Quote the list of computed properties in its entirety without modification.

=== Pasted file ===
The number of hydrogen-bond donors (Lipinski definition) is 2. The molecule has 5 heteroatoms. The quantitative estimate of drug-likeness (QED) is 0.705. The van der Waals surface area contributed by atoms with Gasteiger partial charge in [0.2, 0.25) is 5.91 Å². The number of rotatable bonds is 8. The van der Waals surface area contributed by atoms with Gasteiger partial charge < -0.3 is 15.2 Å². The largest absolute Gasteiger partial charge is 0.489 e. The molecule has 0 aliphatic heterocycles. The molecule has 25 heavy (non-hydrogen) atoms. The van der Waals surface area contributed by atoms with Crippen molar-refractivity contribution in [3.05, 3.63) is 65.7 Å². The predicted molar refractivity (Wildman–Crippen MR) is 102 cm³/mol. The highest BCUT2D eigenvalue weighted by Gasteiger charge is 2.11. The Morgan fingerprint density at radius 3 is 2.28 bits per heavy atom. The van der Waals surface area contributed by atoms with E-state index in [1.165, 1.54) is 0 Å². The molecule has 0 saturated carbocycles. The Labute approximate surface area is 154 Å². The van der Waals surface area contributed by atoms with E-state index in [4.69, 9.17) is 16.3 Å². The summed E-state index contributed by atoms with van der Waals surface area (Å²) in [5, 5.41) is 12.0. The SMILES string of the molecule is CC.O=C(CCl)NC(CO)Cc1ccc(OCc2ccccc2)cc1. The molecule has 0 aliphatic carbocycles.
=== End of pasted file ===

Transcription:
The number of hydrogen-bond donors (Lipinski definition) is 2. The molecule has 5 heteroatoms. The quantitative estimate of drug-likeness (QED) is 0.705. The van der Waals surface area contributed by atoms with Gasteiger partial charge in [0.2, 0.25) is 5.91 Å². The number of rotatable bonds is 8. The van der Waals surface area contributed by atoms with Gasteiger partial charge < -0.3 is 15.2 Å². The largest absolute Gasteiger partial charge is 0.489 e. The molecule has 0 aliphatic heterocycles. The molecule has 25 heavy (non-hydrogen) atoms. The van der Waals surface area contributed by atoms with Crippen molar-refractivity contribution in [3.05, 3.63) is 65.7 Å². The predicted molar refractivity (Wildman–Crippen MR) is 102 cm³/mol. The highest BCUT2D eigenvalue weighted by Gasteiger charge is 2.11. The Morgan fingerprint density at radius 3 is 2.28 bits per heavy atom. The van der Waals surface area contributed by atoms with E-state index in [1.165, 1.54) is 0 Å². The molecule has 0 saturated carbocycles. The Labute approximate surface area is 154 Å². The van der Waals surface area contributed by atoms with E-state index in [4.69, 9.17) is 16.3 Å². The summed E-state index contributed by atoms with van der Waals surface area (Å²) in [5, 5.41) is 12.0. The SMILES string of the molecule is CC.O=C(CCl)NC(CO)Cc1ccc(OCc2ccccc2)cc1. The molecule has 0 aliphatic carbocycles.